A type of antibiotic-resistant bacterial infection has increased 700 percent in American children since 2007, a new investigation reveals.
These infections are caused by Enterobacteriaceae bacteria—normal bacteria that can become resistant to multiple drugs. Once confined to hospitals, the tough-to-treat infections are spreading into the community at large, say researchers who evaluated eight years of data.
These infections are associated with longer hospital stays and probably greater risk of death, the researchers said.
“Antibiotic resistance increasingly threatens our ability to treat our children’s infections,” said study author Dr. Sharon Meropol.
“Efforts to control this trend are urgently needed from all of us, such as using antibiotics only when necessary, and eliminating agricultural use of antibiotics in healthy animals,” added Meropol. She’s a pediatrician with University Hospitals Rainbow Babies and Children’s Hospital in Cleveland.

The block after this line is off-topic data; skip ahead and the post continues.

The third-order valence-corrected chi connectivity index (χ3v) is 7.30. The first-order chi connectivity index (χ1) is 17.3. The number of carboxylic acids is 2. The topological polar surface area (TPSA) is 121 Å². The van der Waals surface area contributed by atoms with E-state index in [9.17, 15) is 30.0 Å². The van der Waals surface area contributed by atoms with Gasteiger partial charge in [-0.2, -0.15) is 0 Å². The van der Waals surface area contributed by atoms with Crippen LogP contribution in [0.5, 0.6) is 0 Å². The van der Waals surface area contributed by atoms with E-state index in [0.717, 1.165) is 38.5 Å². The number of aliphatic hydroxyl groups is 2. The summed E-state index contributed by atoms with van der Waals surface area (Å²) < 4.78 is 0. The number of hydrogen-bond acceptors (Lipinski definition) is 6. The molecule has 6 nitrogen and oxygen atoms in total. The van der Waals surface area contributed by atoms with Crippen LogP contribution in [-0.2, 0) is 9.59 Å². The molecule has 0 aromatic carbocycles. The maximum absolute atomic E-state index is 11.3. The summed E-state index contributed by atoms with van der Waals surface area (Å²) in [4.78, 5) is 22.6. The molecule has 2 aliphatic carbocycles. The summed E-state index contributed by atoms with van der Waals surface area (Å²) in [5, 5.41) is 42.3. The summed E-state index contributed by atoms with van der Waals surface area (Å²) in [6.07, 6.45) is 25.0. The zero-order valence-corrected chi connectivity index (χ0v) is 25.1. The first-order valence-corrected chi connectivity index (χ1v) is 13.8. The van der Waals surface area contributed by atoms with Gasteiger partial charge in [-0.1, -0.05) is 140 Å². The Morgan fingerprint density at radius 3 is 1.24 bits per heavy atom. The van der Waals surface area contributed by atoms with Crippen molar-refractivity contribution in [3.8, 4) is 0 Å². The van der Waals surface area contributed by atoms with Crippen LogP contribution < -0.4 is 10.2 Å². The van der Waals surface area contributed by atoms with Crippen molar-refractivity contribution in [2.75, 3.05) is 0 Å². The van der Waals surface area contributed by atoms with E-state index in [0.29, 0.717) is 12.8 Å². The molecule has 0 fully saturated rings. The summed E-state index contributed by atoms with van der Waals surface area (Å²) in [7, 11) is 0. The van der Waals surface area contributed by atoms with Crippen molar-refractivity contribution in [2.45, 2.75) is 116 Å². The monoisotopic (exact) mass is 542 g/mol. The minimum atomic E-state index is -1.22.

To assess current trends, the study team pored through data on roughly 94,000 children under 18 who were treated at one of 48 hospitals nationwide for an Enterobacter infection between 2007 and 2015.
By 2015, researchers found that 1.5 percent of these infections were antibiotic-resistant, up from 0.2 percent in 2007. This represented a more than 700 percent increase over eight years, the study authors said.
Children with the drug-resistant infections had hospital stays that were 20 percent longer than patients with infections that responded to antibiotics, the researchers found.
Most of the resistant infections had developed before the patients went to the hospital for treatment, highlighting increasing community vulnerability.
The findings were published in the Feb. 23 issue of the Journal of the Pediatric Infectious Diseases Society.
“While the march of antibiotic resistance seems inexorable, informed and rigorous efforts to reverse this trend have been successful for other types of organisms, and are urgently needed within this context,” Meropol said in a journal news release.